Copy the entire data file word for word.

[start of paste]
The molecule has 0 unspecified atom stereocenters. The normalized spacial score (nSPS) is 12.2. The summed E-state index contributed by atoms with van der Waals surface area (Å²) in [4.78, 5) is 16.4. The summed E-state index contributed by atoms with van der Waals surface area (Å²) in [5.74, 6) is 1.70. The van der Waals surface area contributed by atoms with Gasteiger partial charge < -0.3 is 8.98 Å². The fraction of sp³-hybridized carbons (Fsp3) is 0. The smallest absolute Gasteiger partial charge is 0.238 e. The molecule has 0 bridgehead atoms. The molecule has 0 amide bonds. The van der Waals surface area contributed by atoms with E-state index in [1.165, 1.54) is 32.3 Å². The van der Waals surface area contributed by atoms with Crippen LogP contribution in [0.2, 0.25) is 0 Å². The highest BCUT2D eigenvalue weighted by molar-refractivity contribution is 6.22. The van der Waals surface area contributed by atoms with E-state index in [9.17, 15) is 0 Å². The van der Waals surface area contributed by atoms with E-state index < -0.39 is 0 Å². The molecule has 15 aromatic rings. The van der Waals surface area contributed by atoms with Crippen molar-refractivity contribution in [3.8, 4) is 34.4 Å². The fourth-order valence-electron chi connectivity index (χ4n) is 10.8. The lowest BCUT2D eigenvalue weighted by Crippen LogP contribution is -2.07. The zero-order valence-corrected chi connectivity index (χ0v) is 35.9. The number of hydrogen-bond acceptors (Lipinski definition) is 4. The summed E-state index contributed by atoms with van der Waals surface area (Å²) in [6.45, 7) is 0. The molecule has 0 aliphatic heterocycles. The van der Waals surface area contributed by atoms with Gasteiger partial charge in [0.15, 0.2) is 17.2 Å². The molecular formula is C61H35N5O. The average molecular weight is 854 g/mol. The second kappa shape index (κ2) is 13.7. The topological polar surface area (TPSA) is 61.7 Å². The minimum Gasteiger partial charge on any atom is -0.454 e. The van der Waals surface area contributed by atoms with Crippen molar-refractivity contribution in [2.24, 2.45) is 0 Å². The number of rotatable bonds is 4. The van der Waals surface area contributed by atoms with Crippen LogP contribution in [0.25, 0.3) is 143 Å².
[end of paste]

The molecule has 0 unspecified atom stereocenters. The normalized spacial score (nSPS) is 12.2. The summed E-state index contributed by atoms with van der Waals surface area (Å²) in [4.78, 5) is 16.4. The summed E-state index contributed by atoms with van der Waals surface area (Å²) in [5.74, 6) is 1.70. The van der Waals surface area contributed by atoms with Gasteiger partial charge < -0.3 is 8.98 Å². The fraction of sp³-hybridized carbons (Fsp3) is 0. The smallest absolute Gasteiger partial charge is 0.238 e. The molecule has 0 bridgehead atoms. The molecule has 0 amide bonds. The van der Waals surface area contributed by atoms with E-state index in [1.165, 1.54) is 32.3 Å². The van der Waals surface area contributed by atoms with Crippen LogP contribution in [0.2, 0.25) is 0 Å². The highest BCUT2D eigenvalue weighted by molar-refractivity contribution is 6.22. The van der Waals surface area contributed by atoms with E-state index in [9.17, 15) is 0 Å². The van der Waals surface area contributed by atoms with E-state index < -0.39 is 0 Å². The molecule has 15 aromatic rings. The van der Waals surface area contributed by atoms with Crippen molar-refractivity contribution in [3.8, 4) is 34.4 Å². The fourth-order valence-electron chi connectivity index (χ4n) is 10.8. The lowest BCUT2D eigenvalue weighted by Crippen LogP contribution is -2.07. The zero-order valence-corrected chi connectivity index (χ0v) is 35.9. The number of hydrogen-bond acceptors (Lipinski definition) is 4. The summed E-state index contributed by atoms with van der Waals surface area (Å²) in [6.45, 7) is 0. The molecule has 0 aliphatic heterocycles. The van der Waals surface area contributed by atoms with Gasteiger partial charge in [0.15, 0.2) is 17.2 Å². The molecular formula is C61H35N5O. The average molecular weight is 854 g/mol. The second kappa shape index (κ2) is 13.7. The topological polar surface area (TPSA) is 61.7 Å². The minimum Gasteiger partial charge on any atom is -0.454 e. The van der Waals surface area contributed by atoms with Crippen molar-refractivity contribution in [2.24, 2.45) is 0 Å². The number of rotatable bonds is 4. The van der Waals surface area contributed by atoms with Crippen LogP contribution in [0.25, 0.3) is 143 Å².